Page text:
India’s G20 presidency a chance to bridge the global divide between countries: Observers
India is also in a prime position to facilitate a resolution to the war in Ukraine, due to its historical ties with Moscow and continued engagement with the West.
NEW DELHI: India’s G20 presidency gives it the opportunity to not just focus on the interests of the developing world, but to build a bridge between them and the developed world, said experts.
The South Asian giant officially took over the G20 leadership from Indonesia on Thursday (Dec 1), with Prime Minister Narendra Modi promising that India's stint as head of the bloc will be inclusive and action-oriented.
With issues such as the Russia-Ukraine war and the superpower rivalry between the US and China at play, the diplomatic balancing act will put India’s G20 motto “one earth, one family, one future” to the test next year when it plays host to world leaders in New Delhi.
Experts said India will also need to deftly juggle its diplomatic interests with its domestic concerns.
TAKING THE REINS IN A TIME OF CHAOS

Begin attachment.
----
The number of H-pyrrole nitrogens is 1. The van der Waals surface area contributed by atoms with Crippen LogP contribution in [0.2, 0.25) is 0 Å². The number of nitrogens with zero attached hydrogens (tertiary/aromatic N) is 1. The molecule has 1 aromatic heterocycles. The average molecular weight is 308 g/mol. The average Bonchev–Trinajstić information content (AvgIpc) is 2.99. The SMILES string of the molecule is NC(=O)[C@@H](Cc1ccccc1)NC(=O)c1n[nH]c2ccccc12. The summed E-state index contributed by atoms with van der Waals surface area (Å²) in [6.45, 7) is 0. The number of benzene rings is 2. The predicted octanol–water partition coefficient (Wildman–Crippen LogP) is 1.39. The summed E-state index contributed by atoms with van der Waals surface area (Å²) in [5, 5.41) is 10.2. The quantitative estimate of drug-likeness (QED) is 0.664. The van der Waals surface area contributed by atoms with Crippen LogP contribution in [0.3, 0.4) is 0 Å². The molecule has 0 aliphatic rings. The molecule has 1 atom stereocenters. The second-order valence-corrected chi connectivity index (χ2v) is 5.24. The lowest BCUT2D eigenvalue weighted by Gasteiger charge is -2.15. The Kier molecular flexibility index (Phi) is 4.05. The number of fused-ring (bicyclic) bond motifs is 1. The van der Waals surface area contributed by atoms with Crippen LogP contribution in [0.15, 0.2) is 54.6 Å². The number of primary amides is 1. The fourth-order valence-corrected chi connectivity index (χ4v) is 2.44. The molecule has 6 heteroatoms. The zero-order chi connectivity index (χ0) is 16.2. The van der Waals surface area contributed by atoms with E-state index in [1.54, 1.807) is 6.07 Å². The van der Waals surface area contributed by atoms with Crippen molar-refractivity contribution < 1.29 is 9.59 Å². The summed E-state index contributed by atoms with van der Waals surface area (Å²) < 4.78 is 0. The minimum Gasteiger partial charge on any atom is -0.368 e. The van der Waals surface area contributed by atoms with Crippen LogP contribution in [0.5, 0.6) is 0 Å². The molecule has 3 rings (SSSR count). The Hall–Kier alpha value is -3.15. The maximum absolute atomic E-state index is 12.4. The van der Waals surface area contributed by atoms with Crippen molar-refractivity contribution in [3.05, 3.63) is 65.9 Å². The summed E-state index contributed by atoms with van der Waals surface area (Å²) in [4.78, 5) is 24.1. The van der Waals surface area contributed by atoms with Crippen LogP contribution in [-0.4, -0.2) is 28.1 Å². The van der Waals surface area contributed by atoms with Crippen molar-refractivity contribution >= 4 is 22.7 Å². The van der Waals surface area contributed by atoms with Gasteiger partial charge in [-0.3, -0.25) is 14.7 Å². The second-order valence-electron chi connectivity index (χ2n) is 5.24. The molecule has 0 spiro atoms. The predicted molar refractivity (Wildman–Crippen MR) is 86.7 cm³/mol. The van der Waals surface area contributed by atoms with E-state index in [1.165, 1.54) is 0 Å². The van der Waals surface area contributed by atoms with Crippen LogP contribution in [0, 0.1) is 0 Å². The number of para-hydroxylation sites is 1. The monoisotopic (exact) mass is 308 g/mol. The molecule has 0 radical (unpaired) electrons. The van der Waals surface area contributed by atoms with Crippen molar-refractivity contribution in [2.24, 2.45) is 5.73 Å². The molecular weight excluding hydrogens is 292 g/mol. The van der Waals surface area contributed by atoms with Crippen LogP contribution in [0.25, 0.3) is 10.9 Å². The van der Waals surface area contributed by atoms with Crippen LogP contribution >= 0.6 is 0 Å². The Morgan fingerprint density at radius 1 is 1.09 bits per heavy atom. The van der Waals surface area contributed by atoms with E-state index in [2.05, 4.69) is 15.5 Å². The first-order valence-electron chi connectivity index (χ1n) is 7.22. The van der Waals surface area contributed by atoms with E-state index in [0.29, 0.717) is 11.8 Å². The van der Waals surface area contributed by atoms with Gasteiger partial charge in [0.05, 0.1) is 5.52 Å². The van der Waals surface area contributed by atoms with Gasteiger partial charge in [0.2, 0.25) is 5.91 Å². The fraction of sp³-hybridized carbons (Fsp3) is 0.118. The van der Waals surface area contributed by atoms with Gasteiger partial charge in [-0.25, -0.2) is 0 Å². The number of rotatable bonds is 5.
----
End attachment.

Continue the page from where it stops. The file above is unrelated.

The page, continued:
Mr Modi has acknowledged that India's G20 presidency is coming at a time of global chaos, but he wants to ensure New Delhi plays the role of a problem solver.
“We will strive to ensure that the G20 acts as a global prime mover to envision new ideas and accelerate collective action,” he said during the G20 summit in Bali last month.
Mr Richard M Rossow, senior adviser and Wadhwani Chair in US-India Policy Studies at the Center for Strategic and International Studies, said it remains to be seen whether India will drive the agenda, or if it will succumb to external forces.
“Right now, you’ve got a bit of a lull in terms of the pressure India's felt over its benign position on Russia’s invasion of Ukraine. COVID is in a bit of a lull. So apart from inflation and such, they got a fairly clean slate to drive the agenda,” Mr Rossow told CNA’s Asia First.
“If they get to control it, their work on improving digital inclusivity and expanding public services are all great things that I think they want to share with the world.”
One of the biggest challenges for India would be building a consensus on and de-escalating the conflict in Ukraine.